The man with two birthdays

Benjamin Franklin, signer of the Declaration of Independence

Benjamin Franklin is known even to most schoolchildren in the United States. His birthday is given as both January 6, and January 17, 1706, due to the fact that Britain switched from the Julian to the Gregorian calendar in 1752, causing a skip of eleven days. (Franklin Institute)

From Franklin’s Autobiography:

Benjamin Franklin was born in Milk Street, Boston, on January 6, 1706. His father, Josiah Franklin, was a tallow chandler who married twice, and of his seventeen children Benjamin was the youngest son. His schooling ended at ten, and at twelve he was bound apprentice to his brother James, a printer, who published the “New England Courant.” To this journal he became a contributor, and later was for a time its nominal editor. But the brothers quarreled, and Benjamin ran away, going first to New York, and thence to Philadelphia, where he arrived in October, 1723. He soon obtained work as a printer, but after a few months he was induced by Governor Keith to go to London, where, finding Keith’s promises empty, he again worked as a compositor till he was brought back to Philadelphia by a merchant named Denman, who gave him a position in his business. On Denman’s death he returned to his former trade, and shortly set up a printing house of his own from which he published “The Pennsylvania Gazette,” to which he contributed many essays, and which he made a medium for agitating a variety of local reforms. In 1732 he began to issue his famous “Poor Richard’s Almanac” for the enrichment of which he borrowed or composed those pithy utterances of worldly wisdom which are the basis of a large part of his popular reputation. In 1758, the year in which he ceased writing for the Almanac, he printed in it “Father Abraham’s Sermon,” now regarded as the most famous piece of literature produced in Colonial America.

Benjamin Franklin. The Autobiography of Benjamin Franklin (Kindle Locations 14-24).

I find it interesting that this famous journalist, scientist, diplomat, and patriot received probably the least formal schooling of any of the signers, yet his achievements in many areas were unmatched. He started the nation’s postal system, the first public library, and the first non-religious college. Ben experimented and made advancements in scientific theories on electricity, wave mechanics of both water and light, oceanography and meteorology. Franklin is known to have played the violin, the harp, and the guitar. He also composed music, notably a string quartet. As an inventor, he is known for the lightning rod, bifocals, and the Franklin stove, among other inventions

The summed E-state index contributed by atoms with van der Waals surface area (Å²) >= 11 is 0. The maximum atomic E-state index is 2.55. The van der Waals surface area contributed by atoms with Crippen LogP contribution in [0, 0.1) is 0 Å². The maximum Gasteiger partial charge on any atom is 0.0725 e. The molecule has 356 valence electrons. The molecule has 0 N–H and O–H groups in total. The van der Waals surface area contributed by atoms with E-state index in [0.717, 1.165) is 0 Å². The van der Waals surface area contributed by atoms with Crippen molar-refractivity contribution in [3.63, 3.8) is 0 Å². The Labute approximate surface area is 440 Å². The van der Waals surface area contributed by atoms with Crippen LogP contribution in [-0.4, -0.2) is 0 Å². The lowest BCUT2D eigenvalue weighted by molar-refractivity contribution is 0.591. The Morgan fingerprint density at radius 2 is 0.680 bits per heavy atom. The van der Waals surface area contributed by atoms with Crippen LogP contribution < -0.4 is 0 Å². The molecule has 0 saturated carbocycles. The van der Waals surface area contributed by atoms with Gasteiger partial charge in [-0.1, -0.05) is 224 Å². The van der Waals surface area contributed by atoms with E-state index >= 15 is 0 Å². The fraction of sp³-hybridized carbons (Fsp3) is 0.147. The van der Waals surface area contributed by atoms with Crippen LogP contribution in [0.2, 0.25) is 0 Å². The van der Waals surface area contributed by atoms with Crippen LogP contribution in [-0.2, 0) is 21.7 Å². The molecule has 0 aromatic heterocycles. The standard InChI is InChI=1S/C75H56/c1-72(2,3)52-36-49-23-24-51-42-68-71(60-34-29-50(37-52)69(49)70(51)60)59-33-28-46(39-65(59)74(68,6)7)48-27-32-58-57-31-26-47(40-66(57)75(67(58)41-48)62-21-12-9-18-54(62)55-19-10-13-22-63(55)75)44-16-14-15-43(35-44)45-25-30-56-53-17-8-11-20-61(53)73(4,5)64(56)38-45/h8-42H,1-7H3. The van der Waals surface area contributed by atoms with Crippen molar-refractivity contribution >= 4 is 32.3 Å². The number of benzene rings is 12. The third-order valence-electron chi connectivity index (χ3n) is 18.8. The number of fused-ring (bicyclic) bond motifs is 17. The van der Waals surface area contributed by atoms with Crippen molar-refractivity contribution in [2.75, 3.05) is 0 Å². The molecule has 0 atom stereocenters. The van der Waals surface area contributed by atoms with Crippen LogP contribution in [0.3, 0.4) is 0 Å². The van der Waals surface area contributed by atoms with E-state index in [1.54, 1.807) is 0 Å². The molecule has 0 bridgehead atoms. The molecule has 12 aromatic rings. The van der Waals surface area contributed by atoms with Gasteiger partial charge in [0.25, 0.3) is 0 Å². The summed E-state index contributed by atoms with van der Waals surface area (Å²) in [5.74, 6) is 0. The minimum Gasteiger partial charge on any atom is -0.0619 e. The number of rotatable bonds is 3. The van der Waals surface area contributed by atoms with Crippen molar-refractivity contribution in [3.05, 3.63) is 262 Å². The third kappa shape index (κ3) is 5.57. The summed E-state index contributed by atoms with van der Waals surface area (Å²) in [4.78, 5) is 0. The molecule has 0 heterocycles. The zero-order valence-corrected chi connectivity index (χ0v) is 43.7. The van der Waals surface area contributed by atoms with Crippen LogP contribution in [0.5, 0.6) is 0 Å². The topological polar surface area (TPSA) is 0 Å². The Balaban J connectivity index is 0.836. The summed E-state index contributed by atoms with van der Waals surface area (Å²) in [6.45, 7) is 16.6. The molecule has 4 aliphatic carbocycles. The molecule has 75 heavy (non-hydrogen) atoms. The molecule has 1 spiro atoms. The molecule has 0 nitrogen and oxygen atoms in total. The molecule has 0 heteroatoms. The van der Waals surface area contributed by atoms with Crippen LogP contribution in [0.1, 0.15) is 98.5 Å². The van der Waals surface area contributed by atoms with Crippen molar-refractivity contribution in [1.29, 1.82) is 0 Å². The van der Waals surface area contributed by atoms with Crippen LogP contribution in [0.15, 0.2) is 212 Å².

Widely regarded as a deist in religious thought, and a Freemason, Ben was a complex man. He was a womanizer and no great moral example. He lived with a woman outside marriage in the 1730s since she could not obtain a divorce( Deborah Read (c. 1705-74), the daughter of his former Philadelphia landlady, as his common-law wife ). He had a son, William, by another unknown woman prior to this relationship. Deborah was deathly afraid of the sea, so she did not accompany Ben on his diplomatic travels. She died of a stroke while he was away. Despite these affairs, Ben begins his biography saying:

And now I speak of thanking God, I desire with all humility to acknowledge that I owe the mentioned happiness of my past life to His kind providence, which lead me to the means I used and gave them success. My belief of this induces me to hope, though I must not presume, that the same goodness will still be exercised toward me, in continuing that happiness, or enabling me to bear a fatal reverse, which I may experience as others have done: the complexion of my future fortune being known to Him only in whose power it is to bless to us even our affliction.”